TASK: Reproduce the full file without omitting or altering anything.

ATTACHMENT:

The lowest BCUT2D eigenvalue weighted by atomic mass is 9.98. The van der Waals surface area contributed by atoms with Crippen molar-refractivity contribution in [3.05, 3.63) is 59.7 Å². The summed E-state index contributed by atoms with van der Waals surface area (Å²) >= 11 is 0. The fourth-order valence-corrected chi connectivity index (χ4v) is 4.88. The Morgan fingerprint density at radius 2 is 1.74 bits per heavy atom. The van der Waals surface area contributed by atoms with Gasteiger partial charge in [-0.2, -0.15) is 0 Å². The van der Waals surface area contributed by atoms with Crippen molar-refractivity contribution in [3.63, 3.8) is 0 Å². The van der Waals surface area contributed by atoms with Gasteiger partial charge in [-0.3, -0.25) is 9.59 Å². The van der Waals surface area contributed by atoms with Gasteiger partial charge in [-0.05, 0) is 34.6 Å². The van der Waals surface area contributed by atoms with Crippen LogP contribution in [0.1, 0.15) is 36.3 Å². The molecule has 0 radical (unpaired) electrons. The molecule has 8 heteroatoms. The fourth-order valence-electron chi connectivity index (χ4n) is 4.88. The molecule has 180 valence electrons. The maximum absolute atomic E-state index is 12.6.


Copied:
The lowest BCUT2D eigenvalue weighted by atomic mass is 9.98. The van der Waals surface area contributed by atoms with Crippen molar-refractivity contribution in [3.05, 3.63) is 59.7 Å². The summed E-state index contributed by atoms with van der Waals surface area (Å²) >= 11 is 0. The fourth-order valence-corrected chi connectivity index (χ4v) is 4.88. The Morgan fingerprint density at radius 2 is 1.74 bits per heavy atom. The van der Waals surface area contributed by atoms with Gasteiger partial charge in [-0.2, -0.15) is 0 Å². The van der Waals surface area contributed by atoms with Crippen molar-refractivity contribution in [3.63, 3.8) is 0 Å². The van der Waals surface area contributed by atoms with Gasteiger partial charge in [-0.3, -0.25) is 9.59 Å². The van der Waals surface area contributed by atoms with Gasteiger partial charge in [-0.05, 0) is 34.6 Å². The van der Waals surface area contributed by atoms with Crippen LogP contribution in [0.1, 0.15) is 36.3 Å². The molecule has 0 radical (unpaired) electrons. The molecule has 8 heteroatoms. The fourth-order valence-electron chi connectivity index (χ4n) is 4.88. The molecule has 180 valence electrons. The maximum absolute atomic E-state index is 12.6.